• 83 - Diskonnected

    As resident of the revered Taiwanese platform Smoke Machine, diskonnected is both a tastemaker and selector of wide esteem. Having been an integral member of the Smoke Machine crew for over a decade, his vision has shaped both the style and presence of the platform, culminating in a range of cutting edge, high-profile events in Taiwan and around the globe, and the irreplaceable Smoke Machine Podcast, which has comfortably been one of the most respected and insightful sources of truth within the wider techno scene since its inception ten years ago. On a personal level, diskonnected’s wide-ranging and intricately selected sounds are a true local fixture in Taiwan, but his natural prowess and flair as a DJ has seen him reach crowds the world over, with appearances at a multitude of key events in Germany, the UK, Holland, South Korea, Japan, the US and more recently in Streamland, to name but a few. Recorded live at a recent event at Pawnshop in Taipei, Patterns of Perception 83 finds diskonnected in an energetic mood, as he takes a vivid, groove-laden dive into the world of contemporary drum & bass. In this set, an impeccable array of textures flow effortlessly alongside powerful, irrepressible rhythms to exhilarating effect. Feeling simultaneously invigorating and nostalgic, these 81 mins perfectly capture the colour, vibrancy and spirit of a proper club night in full swing. diskonnected's Links: SoundCloud Instagram Facebook Resident Advisor Smoke Machine - SoundCloud Smoke Machine - Facebook Organik Festival - Facebook Spectrum Formosus - Facebook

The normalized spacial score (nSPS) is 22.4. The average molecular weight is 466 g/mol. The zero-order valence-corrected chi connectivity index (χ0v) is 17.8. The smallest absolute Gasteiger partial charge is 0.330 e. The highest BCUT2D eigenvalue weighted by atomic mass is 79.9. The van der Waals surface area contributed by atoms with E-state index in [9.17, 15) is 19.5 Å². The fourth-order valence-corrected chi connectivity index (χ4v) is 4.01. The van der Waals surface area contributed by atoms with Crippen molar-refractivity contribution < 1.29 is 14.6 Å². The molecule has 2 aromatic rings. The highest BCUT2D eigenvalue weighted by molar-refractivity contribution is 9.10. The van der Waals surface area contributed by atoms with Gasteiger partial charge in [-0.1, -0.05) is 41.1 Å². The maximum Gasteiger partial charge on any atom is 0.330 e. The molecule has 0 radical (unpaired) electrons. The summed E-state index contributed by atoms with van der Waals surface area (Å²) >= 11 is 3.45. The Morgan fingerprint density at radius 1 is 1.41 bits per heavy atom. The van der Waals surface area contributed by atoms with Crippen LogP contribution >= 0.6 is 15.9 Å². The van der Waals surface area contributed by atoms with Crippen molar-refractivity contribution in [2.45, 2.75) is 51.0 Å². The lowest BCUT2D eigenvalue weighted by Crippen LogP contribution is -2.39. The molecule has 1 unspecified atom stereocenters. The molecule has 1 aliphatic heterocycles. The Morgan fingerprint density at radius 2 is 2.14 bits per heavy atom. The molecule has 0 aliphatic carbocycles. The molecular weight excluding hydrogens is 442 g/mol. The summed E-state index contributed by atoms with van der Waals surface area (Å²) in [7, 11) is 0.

• A chat with Jane Fitz